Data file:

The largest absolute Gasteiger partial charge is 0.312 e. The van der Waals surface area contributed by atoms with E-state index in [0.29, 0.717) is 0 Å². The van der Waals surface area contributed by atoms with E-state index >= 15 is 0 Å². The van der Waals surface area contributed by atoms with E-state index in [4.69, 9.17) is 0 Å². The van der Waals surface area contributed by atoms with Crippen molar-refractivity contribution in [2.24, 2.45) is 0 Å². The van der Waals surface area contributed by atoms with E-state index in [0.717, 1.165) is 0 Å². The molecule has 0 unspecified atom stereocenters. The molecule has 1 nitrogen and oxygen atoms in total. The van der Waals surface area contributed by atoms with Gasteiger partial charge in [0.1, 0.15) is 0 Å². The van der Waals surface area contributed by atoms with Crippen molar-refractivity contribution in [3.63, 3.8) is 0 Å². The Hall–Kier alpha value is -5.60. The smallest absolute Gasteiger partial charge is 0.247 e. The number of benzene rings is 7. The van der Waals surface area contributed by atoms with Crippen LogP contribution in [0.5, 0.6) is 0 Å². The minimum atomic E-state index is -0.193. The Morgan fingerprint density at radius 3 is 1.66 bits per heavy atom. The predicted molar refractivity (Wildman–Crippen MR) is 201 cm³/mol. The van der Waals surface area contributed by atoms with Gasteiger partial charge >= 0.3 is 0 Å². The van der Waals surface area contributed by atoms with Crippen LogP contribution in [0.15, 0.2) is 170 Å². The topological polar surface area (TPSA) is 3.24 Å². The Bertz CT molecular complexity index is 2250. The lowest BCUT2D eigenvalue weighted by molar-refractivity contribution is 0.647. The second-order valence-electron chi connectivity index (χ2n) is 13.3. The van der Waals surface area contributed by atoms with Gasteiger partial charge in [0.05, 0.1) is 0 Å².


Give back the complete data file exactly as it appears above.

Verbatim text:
The largest absolute Gasteiger partial charge is 0.312 e. The van der Waals surface area contributed by atoms with E-state index in [0.29, 0.717) is 0 Å². The van der Waals surface area contributed by atoms with E-state index >= 15 is 0 Å². The van der Waals surface area contributed by atoms with E-state index in [4.69, 9.17) is 0 Å². The van der Waals surface area contributed by atoms with Crippen molar-refractivity contribution in [2.24, 2.45) is 0 Å². The van der Waals surface area contributed by atoms with E-state index in [0.717, 1.165) is 0 Å². The molecule has 0 unspecified atom stereocenters. The molecule has 1 nitrogen and oxygen atoms in total. The van der Waals surface area contributed by atoms with Gasteiger partial charge in [0.1, 0.15) is 0 Å². The van der Waals surface area contributed by atoms with Crippen molar-refractivity contribution in [3.63, 3.8) is 0 Å². The Hall–Kier alpha value is -5.60. The smallest absolute Gasteiger partial charge is 0.247 e. The number of benzene rings is 7. The van der Waals surface area contributed by atoms with Crippen LogP contribution in [0.5, 0.6) is 0 Å². The minimum atomic E-state index is -0.193. The Morgan fingerprint density at radius 3 is 1.66 bits per heavy atom. The predicted molar refractivity (Wildman–Crippen MR) is 201 cm³/mol. The van der Waals surface area contributed by atoms with Gasteiger partial charge >= 0.3 is 0 Å². The van der Waals surface area contributed by atoms with Crippen LogP contribution in [0.15, 0.2) is 170 Å². The topological polar surface area (TPSA) is 3.24 Å². The Bertz CT molecular complexity index is 2250. The lowest BCUT2D eigenvalue weighted by molar-refractivity contribution is 0.647. The second-order valence-electron chi connectivity index (χ2n) is 13.3. The van der Waals surface area contributed by atoms with Gasteiger partial charge in [0.05, 0.1) is 0 Å².